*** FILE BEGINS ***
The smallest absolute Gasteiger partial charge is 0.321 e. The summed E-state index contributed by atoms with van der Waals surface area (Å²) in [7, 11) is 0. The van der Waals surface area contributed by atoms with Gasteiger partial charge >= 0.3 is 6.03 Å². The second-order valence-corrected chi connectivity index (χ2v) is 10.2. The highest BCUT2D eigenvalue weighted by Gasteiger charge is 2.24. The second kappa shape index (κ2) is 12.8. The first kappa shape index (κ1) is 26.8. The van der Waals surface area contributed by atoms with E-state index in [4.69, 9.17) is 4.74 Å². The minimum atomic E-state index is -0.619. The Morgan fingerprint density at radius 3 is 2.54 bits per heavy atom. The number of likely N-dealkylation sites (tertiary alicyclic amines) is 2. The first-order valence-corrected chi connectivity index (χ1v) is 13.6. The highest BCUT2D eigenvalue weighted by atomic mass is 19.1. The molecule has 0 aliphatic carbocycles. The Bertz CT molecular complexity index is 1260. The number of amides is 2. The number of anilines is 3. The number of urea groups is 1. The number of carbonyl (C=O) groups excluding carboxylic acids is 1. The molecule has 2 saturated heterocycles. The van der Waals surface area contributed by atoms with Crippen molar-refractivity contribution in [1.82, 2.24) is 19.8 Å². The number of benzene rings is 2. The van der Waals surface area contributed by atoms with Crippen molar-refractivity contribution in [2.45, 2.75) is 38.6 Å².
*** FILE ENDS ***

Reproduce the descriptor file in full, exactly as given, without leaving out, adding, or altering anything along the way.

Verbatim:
The smallest absolute Gasteiger partial charge is 0.321 e. The summed E-state index contributed by atoms with van der Waals surface area (Å²) in [7, 11) is 0. The van der Waals surface area contributed by atoms with Gasteiger partial charge >= 0.3 is 6.03 Å². The second-order valence-corrected chi connectivity index (χ2v) is 10.2. The highest BCUT2D eigenvalue weighted by Gasteiger charge is 2.24. The second kappa shape index (κ2) is 12.8. The first kappa shape index (κ1) is 26.8. The van der Waals surface area contributed by atoms with E-state index in [4.69, 9.17) is 4.74 Å². The minimum atomic E-state index is -0.619. The Morgan fingerprint density at radius 3 is 2.54 bits per heavy atom. The number of likely N-dealkylation sites (tertiary alicyclic amines) is 2. The first-order valence-corrected chi connectivity index (χ1v) is 13.6. The highest BCUT2D eigenvalue weighted by atomic mass is 19.1. The molecule has 0 aliphatic carbocycles. The Bertz CT molecular complexity index is 1260. The number of amides is 2. The number of anilines is 3. The number of urea groups is 1. The number of carbonyl (C=O) groups excluding carboxylic acids is 1. The molecule has 2 saturated heterocycles. The van der Waals surface area contributed by atoms with Crippen molar-refractivity contribution in [1.82, 2.24) is 19.8 Å². The number of benzene rings is 2. The van der Waals surface area contributed by atoms with Crippen molar-refractivity contribution in [2.45, 2.75) is 38.6 Å².